Council of Fifty

Joseph Smith hand selected a group of loyal followers in 1844, establishing a secretive group that became known as the Council of Fifty. The LDS Church today describes the organization as a “… group chaired by Joseph Smith with the purpose of laying the foundation for a theocracy in preparation for the millennial reign of Jesus Christ.” (The Joseph Smith Papers, Administrative Records, Council of Fifty, Minutes, 2016)

The group’s purpose was multi-faceted, including establishing a theocratic rule of government upon the Earth, supporting Smith’s run for the office of President of the United States, and exploring westward locations to succeed from the U.S. Government. The organization was meant to be the municipal department of the Kingdom of God upon the Earth, from which all law would emanate.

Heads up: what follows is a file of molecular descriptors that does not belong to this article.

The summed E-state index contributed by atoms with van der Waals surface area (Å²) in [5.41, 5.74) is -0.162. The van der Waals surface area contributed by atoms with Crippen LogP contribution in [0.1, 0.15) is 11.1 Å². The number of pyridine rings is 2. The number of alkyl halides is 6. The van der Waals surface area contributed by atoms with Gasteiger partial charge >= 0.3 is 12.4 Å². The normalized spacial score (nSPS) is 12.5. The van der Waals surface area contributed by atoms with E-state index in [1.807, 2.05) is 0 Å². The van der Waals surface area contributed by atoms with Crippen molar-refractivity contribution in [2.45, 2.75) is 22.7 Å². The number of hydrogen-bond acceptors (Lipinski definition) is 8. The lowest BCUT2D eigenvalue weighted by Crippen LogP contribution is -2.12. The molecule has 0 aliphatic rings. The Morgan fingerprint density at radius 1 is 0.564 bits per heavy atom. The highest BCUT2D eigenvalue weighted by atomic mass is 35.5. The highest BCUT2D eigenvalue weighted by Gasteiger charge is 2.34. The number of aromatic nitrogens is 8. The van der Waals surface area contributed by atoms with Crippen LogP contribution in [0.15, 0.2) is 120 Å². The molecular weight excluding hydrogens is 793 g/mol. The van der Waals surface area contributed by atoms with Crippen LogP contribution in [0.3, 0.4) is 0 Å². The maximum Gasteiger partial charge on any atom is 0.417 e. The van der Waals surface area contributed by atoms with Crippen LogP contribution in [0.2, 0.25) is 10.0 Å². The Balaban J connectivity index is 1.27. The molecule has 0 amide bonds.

Joseph was to rule the the theocratic kingdom with himself anointed as King, second only to the King of Kings, Christ himself. In similar fashion as Mormon temple covenants, new members were required to swear allegiance and accept related penalties. (The Mormon Hierarchy, Quinn, p. 128-129)

 

Joseph Smith preaches to Lamanites
Joseph Smith preaches to Indians, C.C.A. Christensen

BLOSSOM AS THE ROSE


The Book of Mormon revolves around the notion that America is a land of promise for the House of Israel [Indians]. Righteous Gentiles could of course gain adoption into the tribe, but the Lamanites alone were prophesied to “blossom as the rose” (D&C 49:24) prior to Christ’s return and reign from New Jerusalem. Mormonism’s first proselytizing mission was directed toward Native Americans in June 1830.